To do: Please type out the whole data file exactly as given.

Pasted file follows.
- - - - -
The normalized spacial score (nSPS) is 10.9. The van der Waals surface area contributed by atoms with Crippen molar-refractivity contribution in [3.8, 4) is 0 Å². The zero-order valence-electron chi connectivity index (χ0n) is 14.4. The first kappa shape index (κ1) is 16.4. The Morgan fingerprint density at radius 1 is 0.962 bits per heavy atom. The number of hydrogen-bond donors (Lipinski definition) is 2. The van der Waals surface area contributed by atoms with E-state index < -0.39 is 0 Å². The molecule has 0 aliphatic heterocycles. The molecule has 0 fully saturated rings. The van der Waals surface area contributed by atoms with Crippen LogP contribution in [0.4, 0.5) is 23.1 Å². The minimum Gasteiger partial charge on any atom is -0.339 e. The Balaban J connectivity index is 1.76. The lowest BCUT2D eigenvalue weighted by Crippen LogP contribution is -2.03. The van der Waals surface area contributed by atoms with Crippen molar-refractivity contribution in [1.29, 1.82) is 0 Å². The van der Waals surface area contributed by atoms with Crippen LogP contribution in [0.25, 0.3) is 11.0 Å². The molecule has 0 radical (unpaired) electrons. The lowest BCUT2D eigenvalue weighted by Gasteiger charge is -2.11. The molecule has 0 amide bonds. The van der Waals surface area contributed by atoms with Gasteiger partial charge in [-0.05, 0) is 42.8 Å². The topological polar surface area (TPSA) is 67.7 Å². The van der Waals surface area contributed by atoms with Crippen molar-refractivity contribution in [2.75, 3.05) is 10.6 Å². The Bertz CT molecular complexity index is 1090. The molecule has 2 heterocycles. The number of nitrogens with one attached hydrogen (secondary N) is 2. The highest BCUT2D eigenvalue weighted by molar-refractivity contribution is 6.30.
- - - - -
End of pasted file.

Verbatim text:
The normalized spacial score (nSPS) is 10.9. The van der Waals surface area contributed by atoms with Crippen molar-refractivity contribution in [3.8, 4) is 0 Å². The zero-order valence-electron chi connectivity index (χ0n) is 14.4. The first kappa shape index (κ1) is 16.4. The Morgan fingerprint density at radius 1 is 0.962 bits per heavy atom. The number of hydrogen-bond donors (Lipinski definition) is 2. The van der Waals surface area contributed by atoms with E-state index < -0.39 is 0 Å². The molecule has 0 aliphatic heterocycles. The molecule has 0 fully saturated rings. The van der Waals surface area contributed by atoms with Crippen LogP contribution in [0.4, 0.5) is 23.1 Å². The minimum Gasteiger partial charge on any atom is -0.339 e. The Balaban J connectivity index is 1.76. The lowest BCUT2D eigenvalue weighted by Crippen LogP contribution is -2.03. The van der Waals surface area contributed by atoms with Crippen molar-refractivity contribution in [1.29, 1.82) is 0 Å². The van der Waals surface area contributed by atoms with Crippen LogP contribution in [0.25, 0.3) is 11.0 Å². The molecule has 0 radical (unpaired) electrons. The lowest BCUT2D eigenvalue weighted by Gasteiger charge is -2.11. The molecule has 0 amide bonds. The van der Waals surface area contributed by atoms with Gasteiger partial charge in [-0.05, 0) is 42.8 Å². The topological polar surface area (TPSA) is 67.7 Å². The van der Waals surface area contributed by atoms with Crippen molar-refractivity contribution in [2.75, 3.05) is 10.6 Å². The Bertz CT molecular complexity index is 1090. The molecule has 2 heterocycles. The number of nitrogens with one attached hydrogen (secondary N) is 2. The highest BCUT2D eigenvalue weighted by molar-refractivity contribution is 6.30.